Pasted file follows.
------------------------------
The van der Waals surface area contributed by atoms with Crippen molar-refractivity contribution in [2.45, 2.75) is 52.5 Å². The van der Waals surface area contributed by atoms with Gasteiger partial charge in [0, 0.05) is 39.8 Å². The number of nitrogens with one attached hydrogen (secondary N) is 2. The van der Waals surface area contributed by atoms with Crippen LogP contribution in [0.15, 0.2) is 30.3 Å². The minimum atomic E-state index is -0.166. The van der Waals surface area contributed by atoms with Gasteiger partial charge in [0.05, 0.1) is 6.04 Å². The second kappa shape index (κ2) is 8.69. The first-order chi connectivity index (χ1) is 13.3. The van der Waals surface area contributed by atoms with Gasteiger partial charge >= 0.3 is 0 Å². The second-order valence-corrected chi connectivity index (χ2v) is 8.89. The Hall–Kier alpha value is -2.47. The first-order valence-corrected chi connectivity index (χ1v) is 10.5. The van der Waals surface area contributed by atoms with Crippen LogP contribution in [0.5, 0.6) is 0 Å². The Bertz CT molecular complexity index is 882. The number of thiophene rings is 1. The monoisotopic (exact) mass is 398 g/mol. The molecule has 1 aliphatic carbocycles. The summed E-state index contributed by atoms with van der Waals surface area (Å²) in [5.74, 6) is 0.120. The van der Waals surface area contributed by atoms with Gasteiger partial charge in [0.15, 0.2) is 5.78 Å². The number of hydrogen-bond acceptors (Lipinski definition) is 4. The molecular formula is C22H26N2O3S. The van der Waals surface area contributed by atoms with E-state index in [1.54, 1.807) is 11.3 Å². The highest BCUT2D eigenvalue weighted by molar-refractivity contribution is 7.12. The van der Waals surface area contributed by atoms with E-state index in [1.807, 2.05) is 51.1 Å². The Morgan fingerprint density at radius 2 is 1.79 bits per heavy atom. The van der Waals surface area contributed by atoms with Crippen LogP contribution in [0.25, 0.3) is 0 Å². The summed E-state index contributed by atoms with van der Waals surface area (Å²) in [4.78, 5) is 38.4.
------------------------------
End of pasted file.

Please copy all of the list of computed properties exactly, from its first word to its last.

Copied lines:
The van der Waals surface area contributed by atoms with Crippen molar-refractivity contribution in [2.45, 2.75) is 52.5 Å². The van der Waals surface area contributed by atoms with Gasteiger partial charge in [0, 0.05) is 39.8 Å². The number of nitrogens with one attached hydrogen (secondary N) is 2. The van der Waals surface area contributed by atoms with Crippen LogP contribution in [0.15, 0.2) is 30.3 Å². The minimum atomic E-state index is -0.166. The van der Waals surface area contributed by atoms with Gasteiger partial charge in [0.05, 0.1) is 6.04 Å². The second kappa shape index (κ2) is 8.69. The first-order chi connectivity index (χ1) is 13.3. The van der Waals surface area contributed by atoms with Gasteiger partial charge >= 0.3 is 0 Å². The second-order valence-corrected chi connectivity index (χ2v) is 8.89. The Hall–Kier alpha value is -2.47. The first-order valence-corrected chi connectivity index (χ1v) is 10.5. The van der Waals surface area contributed by atoms with Crippen LogP contribution in [0.5, 0.6) is 0 Å². The Bertz CT molecular complexity index is 882. The number of thiophene rings is 1. The monoisotopic (exact) mass is 398 g/mol. The molecule has 1 aliphatic carbocycles. The summed E-state index contributed by atoms with van der Waals surface area (Å²) in [5.74, 6) is 0.120. The van der Waals surface area contributed by atoms with Gasteiger partial charge in [0.15, 0.2) is 5.78 Å². The number of hydrogen-bond acceptors (Lipinski definition) is 4. The molecular formula is C22H26N2O3S. The van der Waals surface area contributed by atoms with E-state index in [1.54, 1.807) is 11.3 Å². The highest BCUT2D eigenvalue weighted by molar-refractivity contribution is 7.12. The van der Waals surface area contributed by atoms with E-state index in [1.807, 2.05) is 51.1 Å². The Morgan fingerprint density at radius 2 is 1.79 bits per heavy atom. The van der Waals surface area contributed by atoms with Crippen LogP contribution in [0.25, 0.3) is 0 Å². The summed E-state index contributed by atoms with van der Waals surface area (Å²) in [4.78, 5) is 38.4.